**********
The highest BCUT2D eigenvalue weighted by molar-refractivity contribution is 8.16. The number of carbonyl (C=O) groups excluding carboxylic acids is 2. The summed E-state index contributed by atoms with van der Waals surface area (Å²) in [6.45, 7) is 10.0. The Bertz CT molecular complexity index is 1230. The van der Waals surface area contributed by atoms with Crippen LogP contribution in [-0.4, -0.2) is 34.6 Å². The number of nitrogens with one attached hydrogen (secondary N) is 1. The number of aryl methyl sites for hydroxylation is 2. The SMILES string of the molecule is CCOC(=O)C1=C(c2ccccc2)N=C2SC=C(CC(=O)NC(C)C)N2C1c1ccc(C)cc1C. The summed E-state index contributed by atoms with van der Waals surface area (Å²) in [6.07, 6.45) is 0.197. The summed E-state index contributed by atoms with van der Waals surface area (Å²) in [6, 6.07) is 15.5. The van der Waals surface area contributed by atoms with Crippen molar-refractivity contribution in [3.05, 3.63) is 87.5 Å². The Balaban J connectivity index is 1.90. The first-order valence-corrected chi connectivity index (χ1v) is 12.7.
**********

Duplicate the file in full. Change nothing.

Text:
The highest BCUT2D eigenvalue weighted by molar-refractivity contribution is 8.16. The number of carbonyl (C=O) groups excluding carboxylic acids is 2. The summed E-state index contributed by atoms with van der Waals surface area (Å²) in [6.45, 7) is 10.0. The Bertz CT molecular complexity index is 1230. The van der Waals surface area contributed by atoms with Crippen LogP contribution in [-0.4, -0.2) is 34.6 Å². The number of nitrogens with one attached hydrogen (secondary N) is 1. The number of aryl methyl sites for hydroxylation is 2. The SMILES string of the molecule is CCOC(=O)C1=C(c2ccccc2)N=C2SC=C(CC(=O)NC(C)C)N2C1c1ccc(C)cc1C. The summed E-state index contributed by atoms with van der Waals surface area (Å²) in [6.07, 6.45) is 0.197. The summed E-state index contributed by atoms with van der Waals surface area (Å²) in [6, 6.07) is 15.5. The van der Waals surface area contributed by atoms with Crippen molar-refractivity contribution in [3.05, 3.63) is 87.5 Å². The Balaban J connectivity index is 1.90. The first-order valence-corrected chi connectivity index (χ1v) is 12.7.